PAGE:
Unlearning a lifetime of habits, going against what is ‘normal’ and saying goodbye to your stuff is a challenge and it takes strength and commitment. It’s an accomplishment – like running a marathon or writing a novel and something to be proud of.

When I look back on how far I’ve come, when I remember my overflowing closet (I had over 100 pairs of shoes) and my maxed out credit cards, and then I look at my life now – and I’m blown away.

A few years ago I never, ever would have thought this was possible. But here I am and the pride I feel at having come so far has given me a confidence boost like I never imagined.

Becoming a minimalist is one of the most important things I’ve ever done and it has 100%, hands down, enabled me to chase my dreams and build a life I truly love.

If you’re considering minimalism I strongly encourage you to take the plunge. it might just be the missing link you need to start chasing your dreams.

RELATED POST Struggling with Minimalism? 6 Tips to Help You Make Sustainable Change

Have you ever hid behind your purchases? Or shopped for your ideal life (instead of your real life?) And has becoming a minimalist helped your self confidence? Let me know in the comments – I’d love know I’m not alone! x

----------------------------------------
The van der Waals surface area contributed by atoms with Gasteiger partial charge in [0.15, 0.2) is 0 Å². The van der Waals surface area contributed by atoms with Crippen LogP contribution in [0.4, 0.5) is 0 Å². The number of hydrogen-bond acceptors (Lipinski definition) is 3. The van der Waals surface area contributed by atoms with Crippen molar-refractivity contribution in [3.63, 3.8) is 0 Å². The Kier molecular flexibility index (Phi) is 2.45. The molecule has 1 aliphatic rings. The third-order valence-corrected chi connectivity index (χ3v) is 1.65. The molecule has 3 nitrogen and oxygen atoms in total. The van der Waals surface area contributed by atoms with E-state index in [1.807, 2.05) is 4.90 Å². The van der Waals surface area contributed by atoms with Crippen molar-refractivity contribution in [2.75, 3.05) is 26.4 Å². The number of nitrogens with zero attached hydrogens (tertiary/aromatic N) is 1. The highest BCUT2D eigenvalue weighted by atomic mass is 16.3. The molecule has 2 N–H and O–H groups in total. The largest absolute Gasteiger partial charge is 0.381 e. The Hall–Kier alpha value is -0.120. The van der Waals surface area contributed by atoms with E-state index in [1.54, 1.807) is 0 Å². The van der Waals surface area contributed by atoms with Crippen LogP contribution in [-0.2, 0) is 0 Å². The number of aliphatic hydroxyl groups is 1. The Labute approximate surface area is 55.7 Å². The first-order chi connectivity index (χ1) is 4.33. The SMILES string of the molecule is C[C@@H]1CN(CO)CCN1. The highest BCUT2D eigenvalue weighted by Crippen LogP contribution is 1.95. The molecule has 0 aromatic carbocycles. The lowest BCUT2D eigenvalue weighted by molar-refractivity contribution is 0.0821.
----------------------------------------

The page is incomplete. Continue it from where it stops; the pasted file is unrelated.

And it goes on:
photo credit : Mariana Campmany // Used with permission

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35 thoughts on “Confidence + Minimalism (Find the Courage to Chase Your Dreams)”

  1. 5 years later I am returning to your beautiful , authentic and real blog post … how real and inspiring you are ..
    Actually you can’t be more right … I hide behind my purchases …. I always try to prove or show something … I hope I can beome more honest and real like you .. wish you happiness and peace

  2. I’m currently working towards this. I’m 27 now and I hope to be retiring from teaching by the time I’m 30 after transitioning to a minimalist lifestyle. One day, I wrote down in a journal what things made me truly happy. The two things I care about most in my life are my aging parents and my horses. I texted my Mom about how those are the two things that matter most in my life and I will find a way to make it happen where I can spend more time with them. I frequently get asked when I plan to get married or have kids which makes no sense because I am happily single. I’m already getting pressured over my life and the fact that I get to travel but I choose my happiness over people’s opinions.